It causes the heart to work harder than normal putting both the heart and arteries at greater risk of damage. High blood pressure, or hypertension, increases the risk of heart attacks, strokes, kidney failure, damage to the eyes, congestive heart failure and atherosclerosis.
Hypertension exists where the pressure at which blood is pushing against blood vessel walls is consistently above average.
Blood pressure changes throughout the day. In particular, it increases during exercise and decreases during sleep.
Untreated high blood pressure can cause the heart to become abnormally large and less efficient (ventricular hypertrophy) causing heart failure and increased risk of heart attack.
Although high blood pressure can cause headaches, dizziness and problems with vision, the majority of people suffer no symptoms at all. As a result many people with hypertension remain undiagnosed because they have no symptoms to motivate them to see a doctor or get their blood pressure checked.
However, despite the lack of symptoms hypertension can lead to heart attack, stroke, kidney damage, and many other medical problems
In over 90 per cent of cases, the cause is unknown. In the remaining cases, high blood pressure is a symptom of a recognisable underlying problem such as a kidney abnormality, tumour of the adrenal gland or congenital defect of the aorta (in these cases when the root cause is corrected, blood pressure usually returns to norma).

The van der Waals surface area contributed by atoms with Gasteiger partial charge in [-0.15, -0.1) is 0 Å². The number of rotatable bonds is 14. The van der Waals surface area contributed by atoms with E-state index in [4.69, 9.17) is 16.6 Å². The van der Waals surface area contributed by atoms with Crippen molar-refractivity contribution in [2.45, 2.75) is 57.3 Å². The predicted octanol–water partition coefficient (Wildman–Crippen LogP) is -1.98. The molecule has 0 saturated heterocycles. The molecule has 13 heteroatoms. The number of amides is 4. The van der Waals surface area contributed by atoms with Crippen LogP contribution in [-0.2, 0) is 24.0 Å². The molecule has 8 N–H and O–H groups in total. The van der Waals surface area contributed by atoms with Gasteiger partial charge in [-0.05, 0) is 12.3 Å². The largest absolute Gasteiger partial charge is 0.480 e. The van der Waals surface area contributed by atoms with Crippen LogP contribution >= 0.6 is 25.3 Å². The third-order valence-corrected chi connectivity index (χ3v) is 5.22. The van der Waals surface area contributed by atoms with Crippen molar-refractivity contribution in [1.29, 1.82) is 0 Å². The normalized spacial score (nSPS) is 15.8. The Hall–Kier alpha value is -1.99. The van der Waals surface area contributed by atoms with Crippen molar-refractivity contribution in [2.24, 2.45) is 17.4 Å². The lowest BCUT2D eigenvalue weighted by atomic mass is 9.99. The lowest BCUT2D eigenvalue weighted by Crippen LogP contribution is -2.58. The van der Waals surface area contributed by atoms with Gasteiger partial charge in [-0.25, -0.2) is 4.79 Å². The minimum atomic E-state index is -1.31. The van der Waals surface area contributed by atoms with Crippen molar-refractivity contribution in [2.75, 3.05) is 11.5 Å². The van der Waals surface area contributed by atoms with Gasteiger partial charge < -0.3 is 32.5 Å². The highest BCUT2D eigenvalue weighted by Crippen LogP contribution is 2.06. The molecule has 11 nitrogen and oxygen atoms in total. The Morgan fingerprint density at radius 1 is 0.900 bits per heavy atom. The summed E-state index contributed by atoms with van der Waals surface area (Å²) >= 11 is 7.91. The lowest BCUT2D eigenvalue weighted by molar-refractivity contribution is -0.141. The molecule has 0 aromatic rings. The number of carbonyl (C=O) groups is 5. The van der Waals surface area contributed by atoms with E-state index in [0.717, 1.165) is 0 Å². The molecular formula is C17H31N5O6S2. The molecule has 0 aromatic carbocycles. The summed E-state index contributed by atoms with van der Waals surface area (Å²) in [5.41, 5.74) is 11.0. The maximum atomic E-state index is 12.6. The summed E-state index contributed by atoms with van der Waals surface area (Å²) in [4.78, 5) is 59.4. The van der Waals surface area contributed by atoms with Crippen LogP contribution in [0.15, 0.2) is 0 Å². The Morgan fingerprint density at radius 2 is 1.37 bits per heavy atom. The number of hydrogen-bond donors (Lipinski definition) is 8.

This type of high blood pressure is called secondary hypertension.
If high blood pressure isn't treated and is combined with obesity, smoking, high blood cholesterol levels or diabetes, the risk of heart attack is several times higher.
Arteries also suffer the effects of high blood pressure, becoming scarred, hardened and less elastic. Though this hardening of the arteries often occurs with age, high blood pressure accelerates the process. The hardened or narrowed arteries are unable to supply the amount of blood the body's organs need, preventing them working effectively. Another risk is that a blood clot may lodge in an artery narrowed by atherosclerosis, blocking blood supply.